The bombs that tore through the finish-line of the Boston Marathon caused carnage seldom seen anywhere but a war zone.
As doctors now treat the injuries from shrapnel, shock and burns, they are following protocols developed and perfected on the battlefields of Iraq and Afghanistan, doctors here said.
“What you are seeing here is basically a combat injury. These are military-grade injuries, things you see from anti-personnel mines,” said Dr. Ahamed Mohaideen, an orthopedic surgeon who treats children at Palms West Medical Center in Loxahatchee and St. Mary’s Medical Center in West Palm Beach.
By Wednesday afternoon, 70 people remained hospitalized from Monday’s attack, 24 of them in critical condition, according to the Boston Globe. Three people were killed in the attack, more than 170 injured.
It’s a scene not unfamiliar to Dr. Robert Borrego, the trauma medical director for St. Mary’s, who served a tour as a combat surgeon in Iraq. Blast injuries are so complex and pervasive, he said, health care workers must start with the most life-threatening issues and work backwards.
Breathing comes first.
“No matter how hurt you are, the first thing we look at is your airways. Then the circulation. Once we know we have heart, lungs, then we deal with the extremities. Stop the bleeding. Fix the fractures,” Borrego said.
The bombs were packed with nails and pellets, timed to explode four hours after the start of the race, to inflict maximum carnage, authorities said.
If there is a bright side, it’s that the victims are being cared for in some of the nation’s best hospitals, said Dr. Ernest Shwayri, chief of surgery at the U.S. Department of Veterans Affairs West Palm Beach Medical Center. That there were paramedics on hand for the runners may have saved lives, he added.
“Immediate care is extremely important,” he said.
Blast injuries reveal themselves over a matter of hours and sometimes days. There are four patterns of injuries, doctors said. An exam of the ear drum is often the quickest indicator of the severity of injury, Shwayri said.
“The first organ that is going to be affected is the ear drum. Once it is injured you have to have a complete detailed examination,” Shwayri said.
The shockwave explosion itself often does the most unseen damage. Depending on the force, and where the person stood in relation to it, the wave doesn’t just ruptures eardrums, it can hemorrhage eyes and internal organs including lungs, spleen and colon. There can be brain damage or bleeding. There are often burns.
The second pattern of injuries comes from shrapnel, flying bullet-like debris, creating gunshot type wounds. Doctors in Boston reported seeing some patients with 20 or 30 metal pellets embedded in patients’ legs.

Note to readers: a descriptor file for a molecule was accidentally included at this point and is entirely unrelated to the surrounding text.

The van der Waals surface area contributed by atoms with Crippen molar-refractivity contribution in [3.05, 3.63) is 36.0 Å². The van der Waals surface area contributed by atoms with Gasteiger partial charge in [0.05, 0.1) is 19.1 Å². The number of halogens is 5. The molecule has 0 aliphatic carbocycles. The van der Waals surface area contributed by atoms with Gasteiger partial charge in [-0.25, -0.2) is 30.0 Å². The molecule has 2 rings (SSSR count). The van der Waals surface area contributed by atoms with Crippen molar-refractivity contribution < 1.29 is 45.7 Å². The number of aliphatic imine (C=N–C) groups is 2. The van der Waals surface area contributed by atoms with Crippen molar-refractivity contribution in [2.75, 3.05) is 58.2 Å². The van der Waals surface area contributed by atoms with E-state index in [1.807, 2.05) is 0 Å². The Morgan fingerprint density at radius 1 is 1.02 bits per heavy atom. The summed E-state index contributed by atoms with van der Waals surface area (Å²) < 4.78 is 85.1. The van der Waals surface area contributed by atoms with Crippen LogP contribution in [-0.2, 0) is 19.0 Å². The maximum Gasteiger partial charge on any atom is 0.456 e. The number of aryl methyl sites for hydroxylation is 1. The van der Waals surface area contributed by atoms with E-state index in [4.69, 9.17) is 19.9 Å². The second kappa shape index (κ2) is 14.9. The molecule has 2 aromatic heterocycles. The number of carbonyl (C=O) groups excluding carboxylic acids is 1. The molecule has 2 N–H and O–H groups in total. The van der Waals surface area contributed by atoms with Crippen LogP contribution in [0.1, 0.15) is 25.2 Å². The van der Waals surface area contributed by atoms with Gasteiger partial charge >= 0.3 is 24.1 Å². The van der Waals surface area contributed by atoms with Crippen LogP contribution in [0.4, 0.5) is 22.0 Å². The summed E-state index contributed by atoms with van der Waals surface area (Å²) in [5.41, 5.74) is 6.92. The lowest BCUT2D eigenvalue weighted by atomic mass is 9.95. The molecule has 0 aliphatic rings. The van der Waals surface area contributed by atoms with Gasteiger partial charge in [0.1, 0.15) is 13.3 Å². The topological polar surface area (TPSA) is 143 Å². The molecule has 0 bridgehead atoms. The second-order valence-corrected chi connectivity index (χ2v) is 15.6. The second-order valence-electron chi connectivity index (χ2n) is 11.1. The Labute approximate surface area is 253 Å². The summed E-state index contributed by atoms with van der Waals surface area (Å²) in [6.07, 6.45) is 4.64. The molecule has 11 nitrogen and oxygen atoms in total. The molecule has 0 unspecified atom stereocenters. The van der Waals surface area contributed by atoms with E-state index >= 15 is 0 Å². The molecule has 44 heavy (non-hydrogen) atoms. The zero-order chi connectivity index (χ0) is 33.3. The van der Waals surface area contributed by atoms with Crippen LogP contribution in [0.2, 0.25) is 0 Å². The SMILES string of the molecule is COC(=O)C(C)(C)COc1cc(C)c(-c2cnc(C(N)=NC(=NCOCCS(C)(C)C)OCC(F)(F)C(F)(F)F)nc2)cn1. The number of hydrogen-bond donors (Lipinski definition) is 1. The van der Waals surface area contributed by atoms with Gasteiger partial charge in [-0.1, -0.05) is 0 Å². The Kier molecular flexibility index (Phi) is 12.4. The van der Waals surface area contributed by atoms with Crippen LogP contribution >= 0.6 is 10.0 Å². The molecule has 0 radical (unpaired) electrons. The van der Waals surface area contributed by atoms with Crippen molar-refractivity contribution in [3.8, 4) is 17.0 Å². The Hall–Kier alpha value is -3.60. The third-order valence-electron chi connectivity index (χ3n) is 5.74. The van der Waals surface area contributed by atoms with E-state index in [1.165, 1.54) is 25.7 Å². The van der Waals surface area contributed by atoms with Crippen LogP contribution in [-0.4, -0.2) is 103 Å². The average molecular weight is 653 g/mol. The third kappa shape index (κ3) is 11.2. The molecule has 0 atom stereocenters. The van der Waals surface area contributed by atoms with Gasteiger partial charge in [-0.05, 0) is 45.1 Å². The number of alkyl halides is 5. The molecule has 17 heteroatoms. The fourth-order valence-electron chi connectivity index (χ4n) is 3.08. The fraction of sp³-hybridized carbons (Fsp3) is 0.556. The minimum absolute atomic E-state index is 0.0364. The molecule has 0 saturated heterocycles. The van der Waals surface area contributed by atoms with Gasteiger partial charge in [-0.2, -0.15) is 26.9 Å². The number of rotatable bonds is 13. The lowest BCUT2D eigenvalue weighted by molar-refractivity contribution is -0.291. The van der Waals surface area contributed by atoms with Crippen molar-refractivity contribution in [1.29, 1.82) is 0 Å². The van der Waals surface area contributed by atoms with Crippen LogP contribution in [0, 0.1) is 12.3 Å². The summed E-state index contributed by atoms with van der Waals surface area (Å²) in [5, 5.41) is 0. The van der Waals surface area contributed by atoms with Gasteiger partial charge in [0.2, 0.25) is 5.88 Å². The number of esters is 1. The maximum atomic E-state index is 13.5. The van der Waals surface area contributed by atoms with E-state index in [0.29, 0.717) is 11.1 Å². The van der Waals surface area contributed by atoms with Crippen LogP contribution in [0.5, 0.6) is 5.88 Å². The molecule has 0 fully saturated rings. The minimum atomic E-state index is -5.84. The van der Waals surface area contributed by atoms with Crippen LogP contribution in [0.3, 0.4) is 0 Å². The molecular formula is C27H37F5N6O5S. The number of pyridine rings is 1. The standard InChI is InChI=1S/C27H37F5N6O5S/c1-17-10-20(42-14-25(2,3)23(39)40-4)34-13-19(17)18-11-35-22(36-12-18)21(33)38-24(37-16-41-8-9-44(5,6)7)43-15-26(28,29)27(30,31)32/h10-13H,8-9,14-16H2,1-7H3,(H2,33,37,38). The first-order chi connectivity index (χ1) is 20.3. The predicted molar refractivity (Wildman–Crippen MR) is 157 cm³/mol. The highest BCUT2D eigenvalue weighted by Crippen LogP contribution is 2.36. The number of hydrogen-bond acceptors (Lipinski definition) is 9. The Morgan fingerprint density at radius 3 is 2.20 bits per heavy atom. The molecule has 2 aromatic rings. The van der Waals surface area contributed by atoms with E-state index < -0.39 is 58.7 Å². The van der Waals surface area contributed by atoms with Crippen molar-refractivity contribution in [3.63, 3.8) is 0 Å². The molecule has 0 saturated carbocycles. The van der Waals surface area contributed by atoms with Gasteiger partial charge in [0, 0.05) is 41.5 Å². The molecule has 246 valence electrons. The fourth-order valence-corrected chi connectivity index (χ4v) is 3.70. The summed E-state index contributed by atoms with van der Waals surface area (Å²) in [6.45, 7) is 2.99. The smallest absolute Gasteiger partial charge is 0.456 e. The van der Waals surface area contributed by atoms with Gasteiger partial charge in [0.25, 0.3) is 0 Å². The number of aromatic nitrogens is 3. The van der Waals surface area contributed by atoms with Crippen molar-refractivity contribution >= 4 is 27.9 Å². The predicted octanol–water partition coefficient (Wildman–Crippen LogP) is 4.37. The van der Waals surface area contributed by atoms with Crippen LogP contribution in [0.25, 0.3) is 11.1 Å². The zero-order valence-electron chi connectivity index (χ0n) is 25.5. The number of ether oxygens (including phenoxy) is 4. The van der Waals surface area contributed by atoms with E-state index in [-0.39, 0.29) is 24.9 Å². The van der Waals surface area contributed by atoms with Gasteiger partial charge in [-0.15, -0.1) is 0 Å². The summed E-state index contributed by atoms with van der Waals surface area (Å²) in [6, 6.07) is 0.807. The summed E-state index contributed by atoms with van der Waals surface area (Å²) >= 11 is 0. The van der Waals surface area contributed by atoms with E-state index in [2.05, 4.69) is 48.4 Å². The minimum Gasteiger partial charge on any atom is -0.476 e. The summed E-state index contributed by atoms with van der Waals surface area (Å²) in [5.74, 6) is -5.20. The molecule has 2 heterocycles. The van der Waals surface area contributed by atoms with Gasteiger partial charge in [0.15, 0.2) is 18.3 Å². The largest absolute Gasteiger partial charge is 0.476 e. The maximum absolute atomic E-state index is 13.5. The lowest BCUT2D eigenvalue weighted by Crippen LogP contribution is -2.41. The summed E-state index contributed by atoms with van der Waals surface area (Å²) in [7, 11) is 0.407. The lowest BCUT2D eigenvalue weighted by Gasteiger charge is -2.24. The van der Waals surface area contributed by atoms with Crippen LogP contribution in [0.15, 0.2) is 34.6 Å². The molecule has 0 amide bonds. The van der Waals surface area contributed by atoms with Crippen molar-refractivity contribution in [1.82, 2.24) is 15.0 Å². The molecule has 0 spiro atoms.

Third, there can be crush injuries to muscle and bone. Severe crush injuries can require amputation, because the nerves and blood supply to the limb can be destroyed. Victims can suffer another constellation of traumatic injuries from being thrown to the ground or against walls.
Finally, there are the psychological issues. Those are addressed last, but may take longest to heal, doctors said.
During the U.S. invasion of Iraq a decade ago, Borrego’s team of four surgeons and medics were traveling just behind the combat line outside Baghdad, seeing a steady stream of blast victims.
“From February to May 2003 we were very, very busy, doing 15 to 20 surgeries a day,” he said. About a third of the blast victims he treated were children.
“It was exactly what you would see in Boston,” he said. “There were tons of IED (improvised explosive device) injuries, most of the people we took care of were civilians who hit an IED or a land mine.”
“At least 30 percent of the people we treated were children,” he said.
Borrego now mends victims of car accidents, gunshots, stabbings and industrial accidents who are brought into St. Mary’s by ambulance and helicopter through Palm Beach County’s trauma system.
Borrego had studied medicine at the University of Florida School of Medicine, and done a trauma residency at Jackson Memorial Hospital in Miami before the war. But it was his combat experience that most resembles what the doctors in Boston are seeing, he said.
Dr. Michael Busse, acting chief of mental health at the VA Medical Center, recently returned from a tour in Afghanistan where he provided counseling to troops that had just been in combat.
The psychological support the blast victims will require is very similar to combat post-traumatic stress, he said.
Early treatment and regular counseling and group therapy sessions can speed recovery, Busse said. The best thing friends and family can do for someone affected is to listen, and if they see changes in their loved-one’s regular behaviors and activities, speak up and help them get counseling, he said.
“Early treatment is so important,” Busse said. “The emotional consequences of this are significant, and those are things you cannot see on a CT scan or an MRI, and those are things that linger for years.”